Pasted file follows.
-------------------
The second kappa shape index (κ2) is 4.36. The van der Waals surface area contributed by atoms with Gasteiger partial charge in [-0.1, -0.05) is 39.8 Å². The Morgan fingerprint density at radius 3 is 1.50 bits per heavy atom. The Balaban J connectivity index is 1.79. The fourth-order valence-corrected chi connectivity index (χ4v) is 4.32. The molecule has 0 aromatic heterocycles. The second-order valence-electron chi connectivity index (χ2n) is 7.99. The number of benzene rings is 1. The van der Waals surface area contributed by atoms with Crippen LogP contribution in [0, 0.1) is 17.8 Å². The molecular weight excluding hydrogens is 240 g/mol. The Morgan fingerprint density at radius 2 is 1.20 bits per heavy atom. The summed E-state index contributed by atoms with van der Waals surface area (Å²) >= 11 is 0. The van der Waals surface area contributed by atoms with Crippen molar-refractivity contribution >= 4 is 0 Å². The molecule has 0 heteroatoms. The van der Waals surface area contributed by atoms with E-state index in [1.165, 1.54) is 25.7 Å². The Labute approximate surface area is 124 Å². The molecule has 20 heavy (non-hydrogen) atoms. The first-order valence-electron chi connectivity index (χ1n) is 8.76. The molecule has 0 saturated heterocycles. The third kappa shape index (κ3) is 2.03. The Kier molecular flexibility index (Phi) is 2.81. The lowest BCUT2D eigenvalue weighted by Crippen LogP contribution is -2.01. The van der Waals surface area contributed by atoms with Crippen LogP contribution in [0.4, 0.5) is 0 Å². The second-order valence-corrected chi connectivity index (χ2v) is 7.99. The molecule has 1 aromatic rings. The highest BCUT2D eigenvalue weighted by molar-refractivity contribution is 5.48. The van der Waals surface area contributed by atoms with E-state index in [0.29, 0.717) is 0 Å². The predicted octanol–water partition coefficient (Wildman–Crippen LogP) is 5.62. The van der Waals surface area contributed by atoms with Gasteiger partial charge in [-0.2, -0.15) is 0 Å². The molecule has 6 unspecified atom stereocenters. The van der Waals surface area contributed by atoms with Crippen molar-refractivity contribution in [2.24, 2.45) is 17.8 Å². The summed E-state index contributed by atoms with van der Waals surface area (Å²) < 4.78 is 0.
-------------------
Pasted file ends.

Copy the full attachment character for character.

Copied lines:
The second kappa shape index (κ2) is 4.36. The van der Waals surface area contributed by atoms with Gasteiger partial charge in [-0.1, -0.05) is 39.8 Å². The Morgan fingerprint density at radius 3 is 1.50 bits per heavy atom. The Balaban J connectivity index is 1.79. The fourth-order valence-corrected chi connectivity index (χ4v) is 4.32. The molecule has 0 aromatic heterocycles. The second-order valence-electron chi connectivity index (χ2n) is 7.99. The number of benzene rings is 1. The van der Waals surface area contributed by atoms with Crippen LogP contribution in [0, 0.1) is 17.8 Å². The molecular weight excluding hydrogens is 240 g/mol. The Morgan fingerprint density at radius 2 is 1.20 bits per heavy atom. The summed E-state index contributed by atoms with van der Waals surface area (Å²) >= 11 is 0. The van der Waals surface area contributed by atoms with Crippen molar-refractivity contribution >= 4 is 0 Å². The molecule has 0 heteroatoms. The van der Waals surface area contributed by atoms with E-state index in [1.165, 1.54) is 25.7 Å². The Labute approximate surface area is 124 Å². The molecule has 20 heavy (non-hydrogen) atoms. The first-order valence-electron chi connectivity index (χ1n) is 8.76. The molecule has 0 saturated heterocycles. The third kappa shape index (κ3) is 2.03. The Kier molecular flexibility index (Phi) is 2.81. The lowest BCUT2D eigenvalue weighted by Crippen LogP contribution is -2.01. The van der Waals surface area contributed by atoms with Crippen LogP contribution in [0.4, 0.5) is 0 Å². The second-order valence-corrected chi connectivity index (χ2v) is 7.99. The molecule has 1 aromatic rings. The highest BCUT2D eigenvalue weighted by molar-refractivity contribution is 5.48. The van der Waals surface area contributed by atoms with E-state index in [0.29, 0.717) is 0 Å². The predicted octanol–water partition coefficient (Wildman–Crippen LogP) is 5.62. The van der Waals surface area contributed by atoms with Gasteiger partial charge in [-0.2, -0.15) is 0 Å². The molecule has 6 unspecified atom stereocenters. The van der Waals surface area contributed by atoms with Crippen molar-refractivity contribution in [2.24, 2.45) is 17.8 Å². The summed E-state index contributed by atoms with van der Waals surface area (Å²) < 4.78 is 0.